Windows 11 is now widely available, but gaming performance regressions and File Explorer memory leaks remain unresolved
Windows 11 is now official, but it seems that the OS is far from done yet. Users are finding issues in several crucial areas of the OS, which may negatively impact the overall experience.
Reduced gaming performance with VBS
Windows 11 forces several security measures for the overall good, but they seem to negatively impact gaming performance, which was touted as one of the highlights of the OS at launch. Gaming performance deltas can vary as little as being within the margin of error to something as large as a generational gap between two GPUs. The culprit here seems to be Microsoft's implementation of Virtualization-based Security (VBS). This was also confirmed in a press release by UL Benchmarks, makers of the popular 3DMark and PCMark suite of benchmarking tools.
For those not in the know, VBS uses hardware virtualization capabilities to isolate certain security features in memory. This secure enclave prevents any vulnerabilities in the main OS from affecting these functions. For instance, kernel mode code integrity uses a VBS feature called Hypervisor-enforced Code Integrity (HVCI) to check if all kernel mode drivers are properly signed or not before loading into memory.
VBS will not be enabled by default if you are doing an in-place upgrade from Windows 10 or even for most clean installs, but OEM machines will have it turned on by default — and that can dent your fps numbers while gaming.
PC Gamer tested several titles to see how VBS impacts gaming. They found performance regressions of up to 5% in Far Cry New Dawn, 25% in Horizon Zero Dawn, 24% in Metro Exodus, 28% in Shadow of the Tomb Raider, and 10% in 3DMark Time Spy.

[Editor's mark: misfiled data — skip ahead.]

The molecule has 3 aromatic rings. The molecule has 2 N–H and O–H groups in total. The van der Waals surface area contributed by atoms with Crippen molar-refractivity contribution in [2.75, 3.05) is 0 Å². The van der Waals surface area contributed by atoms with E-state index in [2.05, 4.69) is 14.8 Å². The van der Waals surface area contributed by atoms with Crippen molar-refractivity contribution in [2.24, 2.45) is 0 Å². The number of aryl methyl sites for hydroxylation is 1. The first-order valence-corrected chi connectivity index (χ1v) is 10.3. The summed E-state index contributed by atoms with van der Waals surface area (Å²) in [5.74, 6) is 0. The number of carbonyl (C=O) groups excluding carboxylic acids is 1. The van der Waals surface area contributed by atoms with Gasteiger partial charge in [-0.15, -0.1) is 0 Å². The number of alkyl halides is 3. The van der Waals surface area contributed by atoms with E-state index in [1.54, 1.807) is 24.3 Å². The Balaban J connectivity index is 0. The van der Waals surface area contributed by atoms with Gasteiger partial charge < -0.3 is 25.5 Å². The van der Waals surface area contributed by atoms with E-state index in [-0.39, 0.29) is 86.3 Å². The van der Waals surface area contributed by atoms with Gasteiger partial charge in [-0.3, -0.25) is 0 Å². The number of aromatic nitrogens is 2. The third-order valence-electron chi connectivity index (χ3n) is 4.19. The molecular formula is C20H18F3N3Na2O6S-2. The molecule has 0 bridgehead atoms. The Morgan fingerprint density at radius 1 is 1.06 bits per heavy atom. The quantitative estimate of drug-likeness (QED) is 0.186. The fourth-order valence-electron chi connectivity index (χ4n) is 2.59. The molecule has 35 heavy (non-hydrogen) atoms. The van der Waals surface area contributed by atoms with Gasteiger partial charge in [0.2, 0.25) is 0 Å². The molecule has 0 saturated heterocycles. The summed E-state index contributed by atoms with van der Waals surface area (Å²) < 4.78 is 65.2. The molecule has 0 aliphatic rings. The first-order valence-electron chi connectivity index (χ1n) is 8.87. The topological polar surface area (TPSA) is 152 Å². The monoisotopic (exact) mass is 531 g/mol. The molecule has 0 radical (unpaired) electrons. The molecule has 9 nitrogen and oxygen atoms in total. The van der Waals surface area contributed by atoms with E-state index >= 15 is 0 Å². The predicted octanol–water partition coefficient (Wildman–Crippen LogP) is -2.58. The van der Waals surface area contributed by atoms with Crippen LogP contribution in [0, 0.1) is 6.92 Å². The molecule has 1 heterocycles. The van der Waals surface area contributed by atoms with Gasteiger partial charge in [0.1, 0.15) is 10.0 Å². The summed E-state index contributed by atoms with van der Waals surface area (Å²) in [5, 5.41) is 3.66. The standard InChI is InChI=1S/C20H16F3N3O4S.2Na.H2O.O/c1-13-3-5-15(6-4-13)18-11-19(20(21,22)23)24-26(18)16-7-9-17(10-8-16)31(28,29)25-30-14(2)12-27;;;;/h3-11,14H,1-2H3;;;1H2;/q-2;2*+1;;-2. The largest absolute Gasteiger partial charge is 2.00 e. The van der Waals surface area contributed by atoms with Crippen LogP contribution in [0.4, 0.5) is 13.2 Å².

File Explorer memory leak
The other major bug that was noticed by Insiders (via u/gyrohan269 on Reddit) is a File Explorer memory leak. Essentially, any well-written process should free up the allocated memory space once it has been terminated. Looks like that's not the case with File Explorer in the public release of Windows 11 (Build 22000.194).
The issue appears to affect all Windows 11 installs; we could replicate this issue ourselves as well. Just open multiple windows of File Explorer and notice the RAM usage in Task Manager. Now, close each window to see if the RAM usage declines accordingly. In all likelihood, it doesn't.
If you work with File Explorer a lot with too many Explorer windows open, you may eventually end up with a sluggish PC. This problem may not necessarily impede those with fast RAM kits and the likes, but it does pose an issue for systems with lesser (and slower) memory.
Nevertheless, this is a problem that should not exist in the first place. Third-party apps such as Files v2 and Shrestha Files Pro do not suffer from this bug, so it's high time Microsoft fixes this on a priority. If you notice this issue as well, be sure to log it in the Feedback Hub for an increased probability of redressal.
Have you upgraded to the official release of Windows 11 and noticed any show-stopping bugs? Let us know in the comments below.